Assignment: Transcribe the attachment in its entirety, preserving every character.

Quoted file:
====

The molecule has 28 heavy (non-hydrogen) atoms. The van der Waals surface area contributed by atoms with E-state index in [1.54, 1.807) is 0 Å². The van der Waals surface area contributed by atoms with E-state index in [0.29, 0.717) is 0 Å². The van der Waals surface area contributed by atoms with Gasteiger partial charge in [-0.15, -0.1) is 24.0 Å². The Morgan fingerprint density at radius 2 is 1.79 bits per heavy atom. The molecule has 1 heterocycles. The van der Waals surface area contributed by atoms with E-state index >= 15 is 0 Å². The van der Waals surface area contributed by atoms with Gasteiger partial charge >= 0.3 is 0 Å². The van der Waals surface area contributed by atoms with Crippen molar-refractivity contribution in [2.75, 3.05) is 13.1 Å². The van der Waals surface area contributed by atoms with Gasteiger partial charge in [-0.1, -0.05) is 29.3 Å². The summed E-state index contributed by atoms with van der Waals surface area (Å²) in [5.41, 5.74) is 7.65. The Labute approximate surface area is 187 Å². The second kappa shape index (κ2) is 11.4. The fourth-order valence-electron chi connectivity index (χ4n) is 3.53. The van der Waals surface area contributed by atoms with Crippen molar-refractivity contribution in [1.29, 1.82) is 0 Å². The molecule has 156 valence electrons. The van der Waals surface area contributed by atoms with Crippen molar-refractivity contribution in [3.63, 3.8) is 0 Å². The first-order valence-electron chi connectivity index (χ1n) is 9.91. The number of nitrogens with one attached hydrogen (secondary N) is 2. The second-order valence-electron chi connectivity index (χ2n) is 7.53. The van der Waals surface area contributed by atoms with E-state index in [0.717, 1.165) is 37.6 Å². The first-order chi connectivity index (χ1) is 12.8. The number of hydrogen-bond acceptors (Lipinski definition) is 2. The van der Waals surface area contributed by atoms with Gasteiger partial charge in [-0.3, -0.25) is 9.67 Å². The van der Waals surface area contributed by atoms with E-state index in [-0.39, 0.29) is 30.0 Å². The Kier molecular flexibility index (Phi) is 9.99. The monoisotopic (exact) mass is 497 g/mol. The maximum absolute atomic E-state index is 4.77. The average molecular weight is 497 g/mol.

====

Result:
The molecule has 28 heavy (non-hydrogen) atoms. The van der Waals surface area contributed by atoms with E-state index in [1.54, 1.807) is 0 Å². The van der Waals surface area contributed by atoms with E-state index in [0.29, 0.717) is 0 Å². The van der Waals surface area contributed by atoms with Gasteiger partial charge in [-0.15, -0.1) is 24.0 Å². The Morgan fingerprint density at radius 2 is 1.79 bits per heavy atom. The molecule has 1 heterocycles. The van der Waals surface area contributed by atoms with E-state index >= 15 is 0 Å². The van der Waals surface area contributed by atoms with Gasteiger partial charge >= 0.3 is 0 Å². The van der Waals surface area contributed by atoms with Crippen molar-refractivity contribution in [2.75, 3.05) is 13.1 Å². The van der Waals surface area contributed by atoms with Gasteiger partial charge in [-0.1, -0.05) is 29.3 Å². The summed E-state index contributed by atoms with van der Waals surface area (Å²) in [5.41, 5.74) is 7.65. The Labute approximate surface area is 187 Å². The second kappa shape index (κ2) is 11.4. The fourth-order valence-electron chi connectivity index (χ4n) is 3.53. The van der Waals surface area contributed by atoms with Crippen molar-refractivity contribution in [1.29, 1.82) is 0 Å². The molecule has 156 valence electrons. The van der Waals surface area contributed by atoms with Crippen molar-refractivity contribution in [3.63, 3.8) is 0 Å². The first-order valence-electron chi connectivity index (χ1n) is 9.91. The number of nitrogens with one attached hydrogen (secondary N) is 2. The second-order valence-electron chi connectivity index (χ2n) is 7.53. The van der Waals surface area contributed by atoms with E-state index in [0.717, 1.165) is 37.6 Å². The first-order chi connectivity index (χ1) is 12.8. The number of hydrogen-bond acceptors (Lipinski definition) is 2. The van der Waals surface area contributed by atoms with Gasteiger partial charge in [-0.3, -0.25) is 9.67 Å². The van der Waals surface area contributed by atoms with E-state index in [-0.39, 0.29) is 30.0 Å². The Kier molecular flexibility index (Phi) is 9.99. The monoisotopic (exact) mass is 497 g/mol. The maximum absolute atomic E-state index is 4.77. The average molecular weight is 497 g/mol.